Thursday, June 23, 2022

Caroline Woods

photo credit: Anastasia Sierra
Caroline Woods is the author of the novels Fräulein M. and The Lunar Housewife, named a most anticipated book of summer 2022 by The New York Times, Bookpage, Publishers Weekly, CrimeReads, the Today Show’s Read with Jenna community, and more.

My Q&A with the author:
How much work does your title do to take readers into the story?

The Lunar Housewife is my original title, although we toyed briefly with some others (the one that came closest was How To Spot a Communist, named for a newsreel that aired in the fifties). I love The Lunar Housewife because it does a lot of work to let the reader know that this is a historical novel (the word "housewife" does that--now we say "stay-at-home-mom") with kitschy, sci-fi elements. Its one limitation is that "The Lunar Housewife" is actually the title of the novel within the novel, the one Louise Leithauser, my protagonist, is writing, about an American woman who goes to live in a lunar colony with a Soviet man. But I think that's okay. In a metaphorical sense, Louise herself becomes a lunar housewife; she's slowly isolated, and fenced more and more into a domestic role, by the conspiracy-embroiled men around her.

What's in a name?

When Louise meets Papa Hemingway a third of the way through the novel, he comments that her name, Louise Leithauser, sounds like a girl journalist in a comic book. That's what I was going for. I wanted her to sound like a celebrity, a bit unreal; I think it fits with the space-age pulp flavor of the book.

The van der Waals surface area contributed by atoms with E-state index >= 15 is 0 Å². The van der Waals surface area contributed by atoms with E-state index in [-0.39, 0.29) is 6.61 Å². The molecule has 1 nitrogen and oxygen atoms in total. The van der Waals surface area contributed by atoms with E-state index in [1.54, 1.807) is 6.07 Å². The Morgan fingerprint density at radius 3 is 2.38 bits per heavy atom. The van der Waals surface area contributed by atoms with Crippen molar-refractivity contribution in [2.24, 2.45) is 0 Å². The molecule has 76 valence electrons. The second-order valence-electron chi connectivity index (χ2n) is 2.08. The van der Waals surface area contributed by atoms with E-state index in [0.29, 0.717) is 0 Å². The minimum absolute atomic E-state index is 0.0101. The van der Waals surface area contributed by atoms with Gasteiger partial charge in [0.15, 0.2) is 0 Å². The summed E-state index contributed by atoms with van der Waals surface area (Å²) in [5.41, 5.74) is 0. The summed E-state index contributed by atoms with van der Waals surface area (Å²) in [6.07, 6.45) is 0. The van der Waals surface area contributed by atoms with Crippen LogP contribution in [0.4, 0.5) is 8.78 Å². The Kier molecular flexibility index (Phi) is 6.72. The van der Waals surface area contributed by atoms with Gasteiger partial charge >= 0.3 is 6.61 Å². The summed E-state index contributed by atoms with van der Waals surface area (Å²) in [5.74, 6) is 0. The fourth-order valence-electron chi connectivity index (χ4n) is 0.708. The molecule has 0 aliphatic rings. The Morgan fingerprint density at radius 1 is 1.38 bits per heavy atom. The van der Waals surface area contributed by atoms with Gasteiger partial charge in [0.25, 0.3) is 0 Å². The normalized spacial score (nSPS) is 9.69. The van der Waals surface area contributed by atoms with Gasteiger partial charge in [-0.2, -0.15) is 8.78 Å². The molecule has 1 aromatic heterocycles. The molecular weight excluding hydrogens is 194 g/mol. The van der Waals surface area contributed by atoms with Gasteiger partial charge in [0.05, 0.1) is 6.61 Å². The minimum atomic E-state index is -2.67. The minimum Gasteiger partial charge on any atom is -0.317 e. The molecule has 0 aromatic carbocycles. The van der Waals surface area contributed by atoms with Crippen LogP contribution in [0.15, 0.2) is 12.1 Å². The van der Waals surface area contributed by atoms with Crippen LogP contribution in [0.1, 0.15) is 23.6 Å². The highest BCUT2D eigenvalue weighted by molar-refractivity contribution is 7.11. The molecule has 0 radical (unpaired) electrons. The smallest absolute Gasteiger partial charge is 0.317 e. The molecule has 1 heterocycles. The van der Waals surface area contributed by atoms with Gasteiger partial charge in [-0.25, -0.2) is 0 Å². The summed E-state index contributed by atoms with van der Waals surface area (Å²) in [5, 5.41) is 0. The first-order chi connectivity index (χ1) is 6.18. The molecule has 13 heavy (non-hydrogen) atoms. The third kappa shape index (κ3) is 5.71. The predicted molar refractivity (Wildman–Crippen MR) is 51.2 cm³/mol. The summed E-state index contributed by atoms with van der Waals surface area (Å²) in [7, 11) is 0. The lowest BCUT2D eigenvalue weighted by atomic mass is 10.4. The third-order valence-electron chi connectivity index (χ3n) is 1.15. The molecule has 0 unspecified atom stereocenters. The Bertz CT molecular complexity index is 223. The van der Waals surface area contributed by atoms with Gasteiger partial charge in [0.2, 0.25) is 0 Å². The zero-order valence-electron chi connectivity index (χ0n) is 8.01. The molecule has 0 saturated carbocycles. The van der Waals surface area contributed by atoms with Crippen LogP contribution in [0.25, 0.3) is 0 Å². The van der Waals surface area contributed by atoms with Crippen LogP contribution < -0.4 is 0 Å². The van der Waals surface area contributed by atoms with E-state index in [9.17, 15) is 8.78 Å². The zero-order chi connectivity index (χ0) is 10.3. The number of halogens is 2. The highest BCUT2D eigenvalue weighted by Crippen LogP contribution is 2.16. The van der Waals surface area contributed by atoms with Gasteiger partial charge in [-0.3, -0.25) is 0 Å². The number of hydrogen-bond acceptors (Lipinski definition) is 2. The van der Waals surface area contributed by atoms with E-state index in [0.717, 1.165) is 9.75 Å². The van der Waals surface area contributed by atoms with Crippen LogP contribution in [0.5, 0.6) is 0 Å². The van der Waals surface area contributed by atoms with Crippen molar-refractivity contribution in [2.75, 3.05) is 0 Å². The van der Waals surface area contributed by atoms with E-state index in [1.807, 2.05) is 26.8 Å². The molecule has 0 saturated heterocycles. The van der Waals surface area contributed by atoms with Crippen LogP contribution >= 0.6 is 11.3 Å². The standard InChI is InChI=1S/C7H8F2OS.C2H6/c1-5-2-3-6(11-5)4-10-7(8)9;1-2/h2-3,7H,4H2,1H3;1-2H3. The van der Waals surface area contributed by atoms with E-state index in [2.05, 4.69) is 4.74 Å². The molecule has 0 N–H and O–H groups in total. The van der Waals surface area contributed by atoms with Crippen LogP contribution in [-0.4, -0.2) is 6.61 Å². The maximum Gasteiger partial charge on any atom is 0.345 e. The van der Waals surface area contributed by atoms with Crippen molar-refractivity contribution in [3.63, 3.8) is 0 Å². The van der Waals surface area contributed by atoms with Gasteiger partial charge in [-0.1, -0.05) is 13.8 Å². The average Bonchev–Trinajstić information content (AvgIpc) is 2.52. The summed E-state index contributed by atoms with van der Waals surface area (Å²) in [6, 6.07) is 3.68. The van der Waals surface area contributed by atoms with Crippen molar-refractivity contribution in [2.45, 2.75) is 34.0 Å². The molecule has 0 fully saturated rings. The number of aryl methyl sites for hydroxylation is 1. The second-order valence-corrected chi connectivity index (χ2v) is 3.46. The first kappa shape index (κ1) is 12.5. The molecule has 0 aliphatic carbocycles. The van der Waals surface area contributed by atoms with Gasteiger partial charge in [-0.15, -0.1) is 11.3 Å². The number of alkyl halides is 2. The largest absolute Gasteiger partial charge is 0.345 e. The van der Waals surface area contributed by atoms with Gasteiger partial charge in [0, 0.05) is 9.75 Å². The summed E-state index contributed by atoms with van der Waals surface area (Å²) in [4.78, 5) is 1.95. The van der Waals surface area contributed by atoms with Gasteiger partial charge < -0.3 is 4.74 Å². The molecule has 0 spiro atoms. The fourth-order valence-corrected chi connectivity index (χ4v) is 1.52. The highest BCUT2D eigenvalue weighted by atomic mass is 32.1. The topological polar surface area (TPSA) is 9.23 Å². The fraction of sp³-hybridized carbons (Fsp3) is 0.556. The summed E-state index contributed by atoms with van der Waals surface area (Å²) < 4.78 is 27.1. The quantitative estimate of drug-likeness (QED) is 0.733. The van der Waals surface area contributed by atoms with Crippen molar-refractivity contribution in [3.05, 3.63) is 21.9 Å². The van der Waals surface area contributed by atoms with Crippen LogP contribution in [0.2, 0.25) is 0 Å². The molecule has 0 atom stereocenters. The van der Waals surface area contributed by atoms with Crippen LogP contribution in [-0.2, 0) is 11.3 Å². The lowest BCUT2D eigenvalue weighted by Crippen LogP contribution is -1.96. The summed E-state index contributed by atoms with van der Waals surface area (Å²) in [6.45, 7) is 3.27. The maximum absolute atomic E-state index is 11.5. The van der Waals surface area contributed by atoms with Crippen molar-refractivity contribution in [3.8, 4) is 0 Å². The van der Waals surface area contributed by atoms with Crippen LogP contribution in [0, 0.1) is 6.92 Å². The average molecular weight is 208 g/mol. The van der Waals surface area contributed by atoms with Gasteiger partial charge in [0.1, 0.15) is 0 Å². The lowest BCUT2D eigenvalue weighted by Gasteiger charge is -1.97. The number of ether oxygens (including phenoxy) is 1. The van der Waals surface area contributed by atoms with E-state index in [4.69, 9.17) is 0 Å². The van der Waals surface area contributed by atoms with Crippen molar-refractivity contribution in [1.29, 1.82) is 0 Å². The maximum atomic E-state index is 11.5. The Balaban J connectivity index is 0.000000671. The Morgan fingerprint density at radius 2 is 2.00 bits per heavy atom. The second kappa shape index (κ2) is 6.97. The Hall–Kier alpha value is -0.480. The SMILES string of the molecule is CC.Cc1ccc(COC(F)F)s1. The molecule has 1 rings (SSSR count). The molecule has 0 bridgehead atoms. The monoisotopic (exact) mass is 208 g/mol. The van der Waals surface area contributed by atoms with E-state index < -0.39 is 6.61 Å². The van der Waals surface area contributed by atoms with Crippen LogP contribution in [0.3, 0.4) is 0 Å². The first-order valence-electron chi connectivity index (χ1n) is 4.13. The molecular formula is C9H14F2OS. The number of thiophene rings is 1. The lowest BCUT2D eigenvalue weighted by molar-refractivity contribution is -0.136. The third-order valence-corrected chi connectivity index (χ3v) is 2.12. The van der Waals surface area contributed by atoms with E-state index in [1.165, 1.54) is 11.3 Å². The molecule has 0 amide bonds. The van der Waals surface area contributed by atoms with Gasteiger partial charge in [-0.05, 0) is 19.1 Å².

How surprised would your teenage reader self be by your new novel?

I don't think my teenage self would be surprised at all. I think she'd love this book. My taste hasn't changed much over the years. I like historical fiction, but with a twist: multiple points of view, time travel, sci-fi--I need a bit of something else to really love a book. My favorite books as a teen were Sebastien Japrisot's A Very Long Engagement, a brilliant historical mystery told in nonlinear fashion, and Margaret Atwood's genre-bending The Blind Assassin.

Do you find it harder to write beginnings or endings? Which do you change more?

I think finding the entry point at which to drop readers into the story is harder. I always knew how this book would end: Louise would find a way to get the better of the guys in her life, and their CIA handlers. But where to start? A fabulous New York party, full of debauchery and celebrity guests, seemed the way to go.

Do you see much of yourself in your characters? Do they have any connection to your personality, or are they a world apart?

I think my main characters tend to have a lot of me in them. I'm working on getting away from that in the future.

What non-literary inspirations have influenced your writing?

Politics, for sure. I think reaching adulthood and learning, for example, what the CIA did to interfere with foreign elections, especially the 1953 overthrow of the democratically elected leader of Iran, had a significant impact on what I have wanted to write about for the last decade. It's not a coincidence that The Lunar Housewife is set in 1953; the Iran events are happening in the background and explain why it matters that the CIA also had an influence on what people were reading in America and abroad.
Visit Caroline Woods's website.

--Marshal Zeringue